# 1" sensor versus APS-C

Started Aug 15, 2013 | Discussions thread
Re: 1" sensor versus APS-C

ultimitsu wrote:.

On the issue of light amount of light falling onto the sensor. lets do this thought experiment. Imagine we have two cameras, Camera A is a 135 FF, Camera B is a 3x crop (slightly smaller than Nikon 1).

Lets not do a thought experiment because your thought experiment is wrong.  T

his is why a reference is usually much better.

First, lets imagine we shoot a white wall using a 18mm lens for both cameras, same F-ratio (lets say F/2.8), same shutter speed. The image from the Sensor A is much wider than sensor B because 18mm on FF is UWA, but a normal, 54mm equivalent FOV on a 3x crop sensor.

Now lets imagine you cut the image from Camera A by 3 by 3, you end up with 9 equal crops. The centre crop should be exactly the same as the image from Camera B. they were shot using the same FL, same F-ratio, same shutter speed after all, and now they are the same, 3x crop. They received the same amount of light.

Yes.  The center crop in A receives the same amount of light as the sensor in B.

Now think about this, there are 8 other crops from the Camera A image, they look look identical the the centre crop, which means they each received the same amount of light as the centre crop. It must mean that the full image from camera A had received 9 times as much light as the image from Camera B. Have I lost you so far?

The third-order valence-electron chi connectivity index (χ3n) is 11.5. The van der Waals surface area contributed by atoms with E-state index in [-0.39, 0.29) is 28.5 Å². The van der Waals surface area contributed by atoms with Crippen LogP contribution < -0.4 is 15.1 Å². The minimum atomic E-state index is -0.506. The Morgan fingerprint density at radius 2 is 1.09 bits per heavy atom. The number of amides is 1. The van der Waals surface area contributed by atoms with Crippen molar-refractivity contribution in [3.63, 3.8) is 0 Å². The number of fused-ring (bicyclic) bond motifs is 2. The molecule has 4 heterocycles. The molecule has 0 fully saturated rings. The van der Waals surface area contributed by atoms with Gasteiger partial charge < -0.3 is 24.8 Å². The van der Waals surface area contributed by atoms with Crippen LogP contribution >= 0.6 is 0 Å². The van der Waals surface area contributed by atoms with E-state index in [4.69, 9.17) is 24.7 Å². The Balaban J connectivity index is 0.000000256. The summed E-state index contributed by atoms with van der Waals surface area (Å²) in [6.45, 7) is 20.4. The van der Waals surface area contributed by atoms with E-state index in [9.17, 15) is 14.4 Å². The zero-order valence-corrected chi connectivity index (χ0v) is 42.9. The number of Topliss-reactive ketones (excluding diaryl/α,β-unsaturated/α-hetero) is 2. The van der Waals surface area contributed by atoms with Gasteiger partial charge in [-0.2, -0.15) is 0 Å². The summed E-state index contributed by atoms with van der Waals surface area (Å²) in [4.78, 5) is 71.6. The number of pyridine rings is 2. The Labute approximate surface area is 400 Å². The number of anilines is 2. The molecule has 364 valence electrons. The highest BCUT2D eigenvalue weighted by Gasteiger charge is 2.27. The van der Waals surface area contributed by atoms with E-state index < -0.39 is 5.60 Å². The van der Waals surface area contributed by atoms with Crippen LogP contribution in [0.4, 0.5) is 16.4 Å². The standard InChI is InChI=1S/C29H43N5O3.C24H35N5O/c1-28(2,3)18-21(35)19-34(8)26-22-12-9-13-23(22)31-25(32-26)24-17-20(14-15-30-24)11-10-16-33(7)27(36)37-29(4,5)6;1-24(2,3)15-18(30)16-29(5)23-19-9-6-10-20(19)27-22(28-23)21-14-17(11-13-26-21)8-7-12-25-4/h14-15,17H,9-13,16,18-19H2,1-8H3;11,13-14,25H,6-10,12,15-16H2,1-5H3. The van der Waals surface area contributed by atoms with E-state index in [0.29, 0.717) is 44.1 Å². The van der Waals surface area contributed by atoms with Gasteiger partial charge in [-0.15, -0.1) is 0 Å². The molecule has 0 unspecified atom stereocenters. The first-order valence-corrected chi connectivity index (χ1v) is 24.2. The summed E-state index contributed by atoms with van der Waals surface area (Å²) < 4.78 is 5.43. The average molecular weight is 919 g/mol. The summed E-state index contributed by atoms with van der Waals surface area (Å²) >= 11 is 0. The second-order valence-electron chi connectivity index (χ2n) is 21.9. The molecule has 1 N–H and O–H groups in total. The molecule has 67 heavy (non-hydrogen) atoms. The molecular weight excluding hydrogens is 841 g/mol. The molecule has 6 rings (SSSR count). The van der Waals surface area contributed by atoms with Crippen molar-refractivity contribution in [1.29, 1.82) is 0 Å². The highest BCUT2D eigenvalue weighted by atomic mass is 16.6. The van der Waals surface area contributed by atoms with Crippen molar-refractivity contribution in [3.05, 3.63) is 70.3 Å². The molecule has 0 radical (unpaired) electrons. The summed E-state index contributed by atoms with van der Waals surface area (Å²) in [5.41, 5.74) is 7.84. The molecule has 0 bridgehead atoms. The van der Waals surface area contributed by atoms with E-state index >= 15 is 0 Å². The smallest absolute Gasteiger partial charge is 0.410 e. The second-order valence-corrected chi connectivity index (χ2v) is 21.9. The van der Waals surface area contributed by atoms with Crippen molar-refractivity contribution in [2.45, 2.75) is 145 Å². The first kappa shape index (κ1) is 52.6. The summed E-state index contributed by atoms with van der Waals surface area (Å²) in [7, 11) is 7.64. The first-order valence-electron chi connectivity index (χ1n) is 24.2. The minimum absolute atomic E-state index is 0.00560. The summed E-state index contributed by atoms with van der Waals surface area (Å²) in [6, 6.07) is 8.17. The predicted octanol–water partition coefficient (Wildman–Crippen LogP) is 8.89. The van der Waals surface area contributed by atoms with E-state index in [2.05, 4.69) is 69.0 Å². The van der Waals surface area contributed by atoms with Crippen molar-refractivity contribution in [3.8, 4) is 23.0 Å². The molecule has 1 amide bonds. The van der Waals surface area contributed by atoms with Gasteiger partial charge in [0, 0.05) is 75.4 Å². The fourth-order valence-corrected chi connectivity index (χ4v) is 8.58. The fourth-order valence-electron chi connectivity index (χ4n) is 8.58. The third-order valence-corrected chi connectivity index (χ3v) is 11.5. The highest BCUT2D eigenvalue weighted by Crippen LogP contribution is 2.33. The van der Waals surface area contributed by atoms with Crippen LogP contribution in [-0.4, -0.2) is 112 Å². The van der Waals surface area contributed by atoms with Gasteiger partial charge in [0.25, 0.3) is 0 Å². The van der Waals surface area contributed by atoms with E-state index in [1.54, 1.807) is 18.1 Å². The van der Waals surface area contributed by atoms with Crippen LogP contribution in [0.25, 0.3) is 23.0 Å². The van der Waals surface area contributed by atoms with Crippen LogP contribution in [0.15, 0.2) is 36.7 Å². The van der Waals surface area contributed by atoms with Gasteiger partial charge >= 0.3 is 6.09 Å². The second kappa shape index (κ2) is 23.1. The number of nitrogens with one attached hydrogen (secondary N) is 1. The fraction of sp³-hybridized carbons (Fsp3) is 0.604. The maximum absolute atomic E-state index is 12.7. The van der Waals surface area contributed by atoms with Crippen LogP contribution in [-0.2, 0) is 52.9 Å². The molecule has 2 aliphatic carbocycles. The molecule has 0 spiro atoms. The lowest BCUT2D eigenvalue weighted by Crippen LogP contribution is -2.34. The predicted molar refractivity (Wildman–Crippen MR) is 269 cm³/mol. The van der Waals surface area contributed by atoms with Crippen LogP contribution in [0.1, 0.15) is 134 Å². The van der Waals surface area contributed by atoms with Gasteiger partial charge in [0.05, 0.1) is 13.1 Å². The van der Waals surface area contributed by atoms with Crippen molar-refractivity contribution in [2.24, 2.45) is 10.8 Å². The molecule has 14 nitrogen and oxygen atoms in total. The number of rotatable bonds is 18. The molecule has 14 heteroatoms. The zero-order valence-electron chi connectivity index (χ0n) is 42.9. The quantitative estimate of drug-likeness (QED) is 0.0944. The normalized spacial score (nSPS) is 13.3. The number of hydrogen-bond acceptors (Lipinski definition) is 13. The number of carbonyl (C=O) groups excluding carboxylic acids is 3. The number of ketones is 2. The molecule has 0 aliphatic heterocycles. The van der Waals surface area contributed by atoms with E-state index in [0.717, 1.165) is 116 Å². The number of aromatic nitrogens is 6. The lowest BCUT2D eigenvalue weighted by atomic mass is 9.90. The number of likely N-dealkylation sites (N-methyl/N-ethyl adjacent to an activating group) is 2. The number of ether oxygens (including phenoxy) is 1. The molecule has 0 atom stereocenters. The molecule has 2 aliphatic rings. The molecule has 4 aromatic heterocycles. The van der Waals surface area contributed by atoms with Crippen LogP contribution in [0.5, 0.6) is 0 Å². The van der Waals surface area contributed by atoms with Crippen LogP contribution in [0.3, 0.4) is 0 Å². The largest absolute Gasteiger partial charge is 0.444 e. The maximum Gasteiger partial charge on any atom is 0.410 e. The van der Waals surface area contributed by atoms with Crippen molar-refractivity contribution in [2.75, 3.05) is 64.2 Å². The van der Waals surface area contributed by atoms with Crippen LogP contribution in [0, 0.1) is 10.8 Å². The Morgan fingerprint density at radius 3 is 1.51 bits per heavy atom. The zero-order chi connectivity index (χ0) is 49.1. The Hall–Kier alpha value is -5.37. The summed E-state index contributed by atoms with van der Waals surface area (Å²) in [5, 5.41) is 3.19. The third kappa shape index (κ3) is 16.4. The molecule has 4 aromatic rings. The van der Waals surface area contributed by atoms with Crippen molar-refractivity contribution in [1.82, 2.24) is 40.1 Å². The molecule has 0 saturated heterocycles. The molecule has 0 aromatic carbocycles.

Yes.  For the FULL image and a FOV 3 times as wide and 9 times the surface area.

As we both agree, amount of light fall onto the sensor remain constant for all FL for the same F-ratio and same sensor size (we only differ in that you think it holds true even for different sensor size). This means, for Camera A, it receives the same amount of light at 18mm/2.8 as it would at 54mm/2.8.

The amount of light hitting the sensor is the same.  The amount of light in the scene is different.

Therefore we can conclude that Camera A at 54mm/2.8 received 9 times as much light as Camera B at 18mm/2.8.

Yes but that light has to cover 9 times the surface area in Camera A than in Camera B.  You aren't just lighting up the center crop of the Camera A sensor anymore.  There are 9 sensor squares to light up instead of 1 square.

Ooops.  This is where your thought experiment falls over.  Hard.

If we reduce aperture diameter of the 54mm lens down to one third, we would get a f-ratio of 8.4 and diameter of 6.43mm. The amount of light that comes through the 54mm/8.4 is only 1/9 of the 54mm/2.8. The same amount as Camera B with 18mm/2.8.

Except that you need to spread that light across the much larger sensor area of Camera A making every square 1/9th as bright as the sensor on Camera B requiring 9 times the sensor sensitivity to generate the same output.

the same diameter as the 18mm/2.8 lens for Camera B is 6.43mm, exactly the same as the diameter of the 54mm/8.4 lens.

A much slower 54mm/8.4 lens.

Magic, isnt it?

Anything is magical when you make a mistake and increase your results by a factor of 9.

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Nikon 1 V2 Nikon D5300
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